If I have budget, I will do it. Unfortunately, I don't.
The only problem I see with Italy is everything in the Country is Italian. I see Italy as more of an old world approach to cooking.
I think I have to respectfully disagree with you on this one.
Italy's cuisine is a blend of traditions from all over the world from Arabic, Greek and North African influences in the South to Spanish and Eastern Europe in Central Italy to France, German and Austrian influences in Northern Italy.
Historically speaking, Italy, in particular Sicily and Southern Italy, served as one of the crossroads between Europe and Middle East. The Roman trade routes to the East went through Sicily all the way to present day Jordan, Iraq and Syria. Ancient inventory lists from Roman soldiers that occupied that region showed one of the food staples they used was a dried pasta-like food made from durum wheat that was grown in the Middle East. They would boil it in water and flavor it with whatever they had on hand such as spice and combine it with vegetables and meats such as mutton or lamb.
These records date back more than a thousand years before Marco Polo ever went to the China. The exact means of how pasta came to Italy is debated. Some say Arab travelers and traders brought it with them. Others say it was brought back to Italy by Roman soldiers. But, even if we assume for argument's sake that Marco Polo brought "noodles" back to Italy from Asia, its origins are not "Italian." Yet, we can't say the word "pasta" without associating it with Italian cuisine.
Other Arabic influences are seen in Italian cuisine as well. The concept of stuffing vegetables is patently Arabic. Durum wheat grown in Italy came from the Middle East.
Another example is the combination of nuts, fruits and sugar into delicious desserts is Arabic in origin. Point in fact, Sfoliattele, which is a Sicilian pastry typically filled with ricotta, candied orange peel and sometimes flavored with a bit of almond paste or some other type of pasted nuts, is decidedly Arabic in origin. Prior to the introduction of Arabic confections to Sicily, freshly pressed wine juice and honey were the sweeteners of choice.
Then we have Central and Northern Italy. Naples, for example, was one of Italy's busiest ports and one of the most conquered cities in all of Europe. The Kingdom of Naples has had French, Spanish, Croatian, Serbian and Austrian kings sit on its throne. Likewise, other Italian city states such as Milan and Venice also had a number of foreign rulers. To this day, the diverse ethnic influences from these foreign rulers can still be seen in Italian cuisine in these regions.
How about tomatoes? They didn't come to Europe until after the New World was discovered in the late 15th century. Even then, tomatoes would not find their way into mainstream Italian cuisine for at least another century or so. But, when they finally did, it shaped the face of Italian cuisine that we know today. When we think of "Salsa di Pomodoro," we think "Italian" even though Italians probably weren't the first to make a sauce from tomatoes.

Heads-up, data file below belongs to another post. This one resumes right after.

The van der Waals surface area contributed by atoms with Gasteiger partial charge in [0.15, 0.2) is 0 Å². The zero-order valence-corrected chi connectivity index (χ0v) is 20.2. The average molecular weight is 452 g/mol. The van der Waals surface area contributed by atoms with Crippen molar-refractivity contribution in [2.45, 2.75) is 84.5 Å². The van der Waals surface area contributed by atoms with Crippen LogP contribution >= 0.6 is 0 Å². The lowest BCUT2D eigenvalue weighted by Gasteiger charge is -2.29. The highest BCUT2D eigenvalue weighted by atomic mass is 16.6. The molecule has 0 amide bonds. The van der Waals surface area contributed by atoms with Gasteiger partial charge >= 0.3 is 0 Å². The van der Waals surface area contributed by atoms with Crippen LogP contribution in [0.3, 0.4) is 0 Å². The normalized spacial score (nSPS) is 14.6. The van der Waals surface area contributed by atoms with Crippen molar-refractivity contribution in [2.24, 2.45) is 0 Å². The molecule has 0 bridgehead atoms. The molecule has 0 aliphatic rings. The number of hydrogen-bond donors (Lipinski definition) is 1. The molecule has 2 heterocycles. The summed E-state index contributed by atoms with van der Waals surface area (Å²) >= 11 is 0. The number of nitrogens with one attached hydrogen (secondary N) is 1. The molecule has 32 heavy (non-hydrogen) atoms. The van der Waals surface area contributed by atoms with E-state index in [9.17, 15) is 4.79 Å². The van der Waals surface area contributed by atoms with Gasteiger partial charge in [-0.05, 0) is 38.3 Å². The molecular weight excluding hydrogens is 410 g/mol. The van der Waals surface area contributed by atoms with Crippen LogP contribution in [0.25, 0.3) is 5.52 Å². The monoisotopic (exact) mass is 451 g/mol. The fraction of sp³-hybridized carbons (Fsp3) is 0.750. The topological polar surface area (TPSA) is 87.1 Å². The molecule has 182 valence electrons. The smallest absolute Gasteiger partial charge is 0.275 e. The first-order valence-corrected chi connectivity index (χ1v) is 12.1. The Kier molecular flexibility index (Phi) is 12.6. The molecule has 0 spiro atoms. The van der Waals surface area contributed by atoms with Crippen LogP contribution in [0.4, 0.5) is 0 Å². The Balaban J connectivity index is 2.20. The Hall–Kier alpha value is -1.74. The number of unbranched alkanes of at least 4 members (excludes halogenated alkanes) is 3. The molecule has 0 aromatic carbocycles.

Ever make stuffed tomatoes? That dish is the essence of Arabic and Western cuisine coming together on one plate.
How about Eggplant? Who doesn't like Eggplant Parmesan? Eggplant came from India and was introduced to Italy and the rest of Europe by Arabic travelers.
How about Bolognese? That didn't originate in Italy. While no one knows for sure where it came from, the leading theory is that it originated somewhere in the Eastern Germany/Slavik corridor of Europe. Yet, when someone mentions Pasta Bolognese, they instantly think "Italian."
How about meatballs? There's a long standing debate over where meatballs originated. Some say Sweden. Some say Italy. Others say France. But, when someone says "meatballs" we instantly think Italian, unless, of course, someone says "Swedish meatballs" and then we think of little brown balls soaked in a rich brown mushroom gravy.
How about the distinct similarities between the Italian tradition of "La Cucina Povera" and the French Peasant tradition? Is it a mere coincidence that Cassoulet and Cacciatore share such close similarities?
How about Beef Bourguignon? Braising meat in red wine? Is that Italian or French? The answer to that depends on which side of the Alps you're standing on when you ask that question.
Then there are the Spanish, German, Eastern European, Greek, North African and Portuguese influences that I won't get into here.
While its definitely not my purpose to impugn French cuisine in any way, my purpose here is to bring into relief the often overlooked importance and value of Italian cuisine and its rich and diverse history and influences.
Writing something like this is what happens when you have too much espresso. Did I mention that the concept of drinking a small cup of intensely strong coffee is also Arabic??
Thanks for indulging me.
See that's funny, I always thought of Bolognese as having French influence. After all Bolognese is a ragù, and the word ragù comes from ragoût, a classic French stew dish: https://en.wikipedia.org/wiki/Ragù#HistoryHow about Bolognese? That didn't originate in Italy. While no one knows for sure where it came from, the leading theory is that it originated somewhere in the Eastern Germany/Slavik corridor of Europe. Yet, when someone mentions Pasta Bolognese, they instantly think "Italian."
I'm not following you here... what similarities exactly?Is it a mere coincidence that Cassoulet and Cacciatore share such close similarities?